I say 'deleted', but Facebook doesn't like the idea of you leaving completely. It only lets you 'deactivate' your account, and then it makes you go through a kind of exit interview, in which it asks you why you're leaving and tries to make you stay by promising to make things better.
I ticked my reason for leaving as 'I don't find Facebook useful'. The site immediately suggested that this is because I don't have enough friends. In fact, it said:
You might find Facebook more useful if you connect with more of your friends. Check out our Friend Finder, or search for them.
Also, try taking a tour of Facebook to learn about features others find useful.
Tellingly, other potential reasons it gives you for wanting to leave include 'I don't feel safe on the site' and 'Facebook is resulting in social drama for me'.
As far as I'm concerned, these reasons don't even cover the half of it. Not only does Facebook make me feel unsafe, it also makes me do things I don't want to do, and think things I don't want to think.
Being on the internet under my real name makes me feel anxious (this blog doesn't count because no one is reading it). Mixing up my professional life and my personal life makes me feel extremely uncomfortable. Spending hours seeing which of my friends have the most celebrity friends makes me feel disgusted with myself.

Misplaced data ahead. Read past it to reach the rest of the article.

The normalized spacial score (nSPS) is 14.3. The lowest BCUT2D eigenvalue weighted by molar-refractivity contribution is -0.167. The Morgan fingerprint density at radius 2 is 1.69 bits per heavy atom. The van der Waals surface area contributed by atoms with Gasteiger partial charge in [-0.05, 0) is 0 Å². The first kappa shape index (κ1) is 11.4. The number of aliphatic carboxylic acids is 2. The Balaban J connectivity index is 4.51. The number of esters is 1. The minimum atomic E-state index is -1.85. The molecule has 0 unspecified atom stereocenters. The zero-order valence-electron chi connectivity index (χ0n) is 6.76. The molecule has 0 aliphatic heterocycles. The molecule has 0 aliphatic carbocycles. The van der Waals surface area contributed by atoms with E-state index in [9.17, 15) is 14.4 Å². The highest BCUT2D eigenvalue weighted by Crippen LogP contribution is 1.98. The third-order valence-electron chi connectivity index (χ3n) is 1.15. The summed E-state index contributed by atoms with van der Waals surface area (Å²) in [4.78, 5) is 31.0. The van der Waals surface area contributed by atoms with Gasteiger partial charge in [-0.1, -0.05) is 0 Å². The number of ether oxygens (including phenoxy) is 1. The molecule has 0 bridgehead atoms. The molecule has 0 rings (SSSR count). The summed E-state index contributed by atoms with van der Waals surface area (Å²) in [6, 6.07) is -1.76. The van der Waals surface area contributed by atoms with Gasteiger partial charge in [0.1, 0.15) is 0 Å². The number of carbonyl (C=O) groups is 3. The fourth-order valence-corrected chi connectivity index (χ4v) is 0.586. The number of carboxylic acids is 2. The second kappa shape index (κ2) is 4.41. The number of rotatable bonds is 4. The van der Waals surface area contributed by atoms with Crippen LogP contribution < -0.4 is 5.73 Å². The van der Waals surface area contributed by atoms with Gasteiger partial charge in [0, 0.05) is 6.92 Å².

And it goes on. The very thought that someone might 'tag' me in a photo, for the whole world to see what I look like, frightens me beyond belief. Having a dream - an actual dream! - about trying to make Facebook friends with Cory Doctorow is just not right.
And to cap it all, I ended up joining a group called 'I love pants', simply because it came up in discussion on my other blog and it seemed like a laugh.
And that's the thing about Facebook; all this indiscretion seems like a laugh. Everyone's doing it - even Alan Rusbridger! - so it must be OK, right?
Wrong. It feels like getting drunk at university and playing the Truth Game, or strip Monopoly. It's fun at the time, but afterwards you really regret saying that thing, or removing that last item of clothing. You long to return to a more innocent, more guarded time, when you had a bit of self-respect and maybe even a bit of mystique.
Once you're on Facebook, all mystique is gone. It doesn't matter if you're Prince William or Prins Thomas, you boil down to a list of books you've read and what sort of friends you've got. It's so uniform and regimented it makes you nostalgic for the riotous self-expression of MySpace or Geocities.
Before I left, I looked at Emily Bell's profile page and noticed that she's giving Facebook another month before it becomes passé. I don't think it'll be long before 'not being on Facebook' is much cooler than 'being on Facebook'. Start brushing up for your exit interview.